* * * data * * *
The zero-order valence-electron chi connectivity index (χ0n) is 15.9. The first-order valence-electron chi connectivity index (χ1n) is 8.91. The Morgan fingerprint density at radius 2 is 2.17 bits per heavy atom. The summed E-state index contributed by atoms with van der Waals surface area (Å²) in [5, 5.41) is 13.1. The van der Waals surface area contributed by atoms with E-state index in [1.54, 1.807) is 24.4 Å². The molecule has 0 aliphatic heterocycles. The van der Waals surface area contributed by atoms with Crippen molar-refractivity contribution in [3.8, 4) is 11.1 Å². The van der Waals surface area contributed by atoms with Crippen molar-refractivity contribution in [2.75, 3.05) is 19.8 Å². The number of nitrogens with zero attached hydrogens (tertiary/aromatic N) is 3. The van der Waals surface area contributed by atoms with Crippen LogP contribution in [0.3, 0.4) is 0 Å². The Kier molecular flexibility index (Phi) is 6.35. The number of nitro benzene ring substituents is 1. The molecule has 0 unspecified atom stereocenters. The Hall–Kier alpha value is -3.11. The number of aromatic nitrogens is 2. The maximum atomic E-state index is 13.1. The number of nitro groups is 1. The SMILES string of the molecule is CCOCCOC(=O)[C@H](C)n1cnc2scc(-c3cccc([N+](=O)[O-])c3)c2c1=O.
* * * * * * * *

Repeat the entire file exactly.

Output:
The zero-order valence-electron chi connectivity index (χ0n) is 15.9. The first-order valence-electron chi connectivity index (χ1n) is 8.91. The Morgan fingerprint density at radius 2 is 2.17 bits per heavy atom. The summed E-state index contributed by atoms with van der Waals surface area (Å²) in [5, 5.41) is 13.1. The van der Waals surface area contributed by atoms with E-state index in [1.54, 1.807) is 24.4 Å². The molecule has 0 aliphatic heterocycles. The van der Waals surface area contributed by atoms with Crippen molar-refractivity contribution in [3.8, 4) is 11.1 Å². The van der Waals surface area contributed by atoms with Crippen molar-refractivity contribution in [2.75, 3.05) is 19.8 Å². The number of nitrogens with zero attached hydrogens (tertiary/aromatic N) is 3. The van der Waals surface area contributed by atoms with Crippen LogP contribution in [0.3, 0.4) is 0 Å². The Kier molecular flexibility index (Phi) is 6.35. The number of nitro benzene ring substituents is 1. The molecule has 0 unspecified atom stereocenters. The Hall–Kier alpha value is -3.11. The number of aromatic nitrogens is 2. The maximum atomic E-state index is 13.1. The number of nitro groups is 1. The SMILES string of the molecule is CCOCCOC(=O)[C@H](C)n1cnc2scc(-c3cccc([N+](=O)[O-])c3)c2c1=O.